For those of you who feel less than skilled when it comes to visual design, typography is your secret weapon.
Typography is a surprisingly easy way to create lots of visual appeal and add that extra polish to your work without having to learn all about page layout and graphic design.
If you spend any amount of time trying to learn about typography, you’ll notice it’s a much debated topic among design professionals (designers can be quite an opinionated group)!
Don't let this scare you away.
In this tutorial post, we're going to give you the basic principals you need to understand how to pair different fonts and some examples pairings to get you started. While most tutorials cover way too much information about the history and minutiae of a particular font, we know all that information isn’t useful or actionable when it comes to designing your book.
When it comes to typography, it need not be complicated.
Book Fonts & Pairings Simplified
Here’s what you need to know:
For our purposes, you’re going to think about fonts in two different categories: text and display.
Text fonts are for larger chunks of text like the body of your book. The goal is readability above all else.
The two basic choices for text font are serif and sans-serif.
Serif fonts have little serifs, or tails, on them as you can see in the top half of the image image to your left.
- Serif fonts are often considered better used for body copy, as the serifs act as trails or pointers that lead the eye from character to character. This can reduce eye strain and make the reading a little smoother.
Sans-serif fonts (“sans” meaning “without”) do not have the tails.
- Sans-serif fonts can also work well for body copy, but because they lack the serifs, they often appear to be closer to together. This, if not done well, can make for eye strain and tough reading. So generally the sans-serif fonts are bumped up in size a bit, to increase legibility.
Personally, I find that as long as the font size is adequate, serif and sans-serif fonts work equally well and the choice comes down to preference.
Display fonts are what you will use for chapter and section titles, headlines, block quotes, and any other type of text you’d like to draw attention to within your work. The goal is to evoke a feeling and add visual interest to the page.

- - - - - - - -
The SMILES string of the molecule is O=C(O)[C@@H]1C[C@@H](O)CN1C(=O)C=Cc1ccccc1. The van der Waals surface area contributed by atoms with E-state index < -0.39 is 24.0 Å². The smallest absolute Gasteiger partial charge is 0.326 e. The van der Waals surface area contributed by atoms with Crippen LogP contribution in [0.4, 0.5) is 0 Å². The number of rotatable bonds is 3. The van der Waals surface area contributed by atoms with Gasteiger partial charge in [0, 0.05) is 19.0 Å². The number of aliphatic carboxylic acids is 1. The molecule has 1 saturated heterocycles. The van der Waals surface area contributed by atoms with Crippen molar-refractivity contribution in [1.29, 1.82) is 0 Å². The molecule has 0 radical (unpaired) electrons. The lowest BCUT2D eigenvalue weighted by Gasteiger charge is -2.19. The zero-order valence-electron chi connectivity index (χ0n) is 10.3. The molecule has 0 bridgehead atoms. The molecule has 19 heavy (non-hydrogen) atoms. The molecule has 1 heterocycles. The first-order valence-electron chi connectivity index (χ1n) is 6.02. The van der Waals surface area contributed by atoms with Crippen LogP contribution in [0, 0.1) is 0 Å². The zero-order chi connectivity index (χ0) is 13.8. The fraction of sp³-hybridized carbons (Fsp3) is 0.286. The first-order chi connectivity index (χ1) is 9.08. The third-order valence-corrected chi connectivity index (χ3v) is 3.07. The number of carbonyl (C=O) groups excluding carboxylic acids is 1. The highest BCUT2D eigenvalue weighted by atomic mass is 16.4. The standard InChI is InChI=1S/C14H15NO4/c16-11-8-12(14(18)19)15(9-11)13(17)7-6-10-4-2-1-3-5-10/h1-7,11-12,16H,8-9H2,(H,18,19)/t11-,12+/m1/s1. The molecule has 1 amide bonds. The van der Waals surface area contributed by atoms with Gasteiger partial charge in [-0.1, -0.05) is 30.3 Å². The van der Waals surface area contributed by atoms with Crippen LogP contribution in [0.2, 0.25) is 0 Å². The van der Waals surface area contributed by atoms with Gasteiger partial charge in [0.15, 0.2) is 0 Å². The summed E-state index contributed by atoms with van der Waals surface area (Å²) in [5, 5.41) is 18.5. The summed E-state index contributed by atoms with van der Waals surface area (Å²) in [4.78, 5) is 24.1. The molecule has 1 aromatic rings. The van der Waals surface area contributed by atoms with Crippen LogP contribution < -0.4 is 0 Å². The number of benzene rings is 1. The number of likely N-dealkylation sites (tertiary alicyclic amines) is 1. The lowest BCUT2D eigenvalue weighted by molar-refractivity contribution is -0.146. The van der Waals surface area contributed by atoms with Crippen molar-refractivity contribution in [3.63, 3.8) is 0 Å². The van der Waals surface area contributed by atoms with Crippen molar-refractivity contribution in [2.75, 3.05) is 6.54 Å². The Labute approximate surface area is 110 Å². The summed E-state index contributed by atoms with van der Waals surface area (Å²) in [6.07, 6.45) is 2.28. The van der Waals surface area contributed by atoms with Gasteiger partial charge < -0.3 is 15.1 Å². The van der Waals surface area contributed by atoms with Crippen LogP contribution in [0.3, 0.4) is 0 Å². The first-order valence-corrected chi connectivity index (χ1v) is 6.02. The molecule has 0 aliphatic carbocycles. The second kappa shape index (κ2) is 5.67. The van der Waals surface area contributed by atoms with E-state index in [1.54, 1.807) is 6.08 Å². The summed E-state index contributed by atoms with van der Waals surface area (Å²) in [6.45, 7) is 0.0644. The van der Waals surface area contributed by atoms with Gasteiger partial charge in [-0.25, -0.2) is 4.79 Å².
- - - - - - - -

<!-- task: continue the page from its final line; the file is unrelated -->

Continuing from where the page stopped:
Display fonts are usually larger than regular text, more decorative, shorter in sentence length, and/or colored.
Generally speaking, your options here are endless. We’ll go over a few suggestions in the pairing section below.
The easiest way to avoid amateur mistakes is to pick one of three strategies:
Strategy 1: Pick one text font and use it for everything
Some text font families are extremely versatile because they include lots of different weights.
What is a weight?
Weight refers to how heavy or light the text will appear. This basically means “thickness” and can include labels such as: hairline, thin, light, medium, regular, semibold, bold, heavy, black, and ultra. The image to the right shows an example of Helvetica Neue in various different weights.
This is an excellent way to avoid the fear of pairing two fonts that don’t match. The font is the same (and therefore will certainly match), you’re just using a larger size and/or different weight for your display font.
Strategy 2: Choose a font family with a serif and a sans serif; use one for the display and one for text
This is another easy strategy to avoid the fear of pairing the wrong fonts. Again, because they are the same family, they most certainly match. Choose the sans-serif for the display font and the serif for the text font.
Or the other way around. Whichever you prefer, both work perfectly well.
Strategy 3: Pick one display font and one text font
Use one display font for all your chapter titles, headlines, block quotes etc. and your text font for everything else. Make use of italics to diversify your text font for example, captions under images.
So how do you know if two fonts go together?
The truth is, there are no hard and fast rules about combining fonts, which makes the process of pairing them time-consuming and maybe even a little exhausting. Instead, just avoid the following blunders and you’ll likely pick a winning combination:
Pick two different fonts (i.e. they shouldn’t look “similar”)
Using two similar fonts is a waste and can make your design look amateur built. Why use two similar fonts, when one font will do? If you take to two-font path, make it count!
Don’t use two highly decorative fonts
Remember the goals of each type of font (display vs. text). The goal of text font is readability, while the goal of the display font is to stand out. It can’t stand out if it’s competing with a decorative text font. This will not only make your design look amateurish, it will look cluttered and illegible as well. Stick to one decorative font and one text font!
Can you read one more easily than the other?
If you can’t read it, it doesn’t matter. First try bumping up the size a bit. Next, try playing with the font weight. Still can’t read it? Then get rid of it and try something new. A great way to test this is to try squinting at the screen. Can you see a visual hierarchy?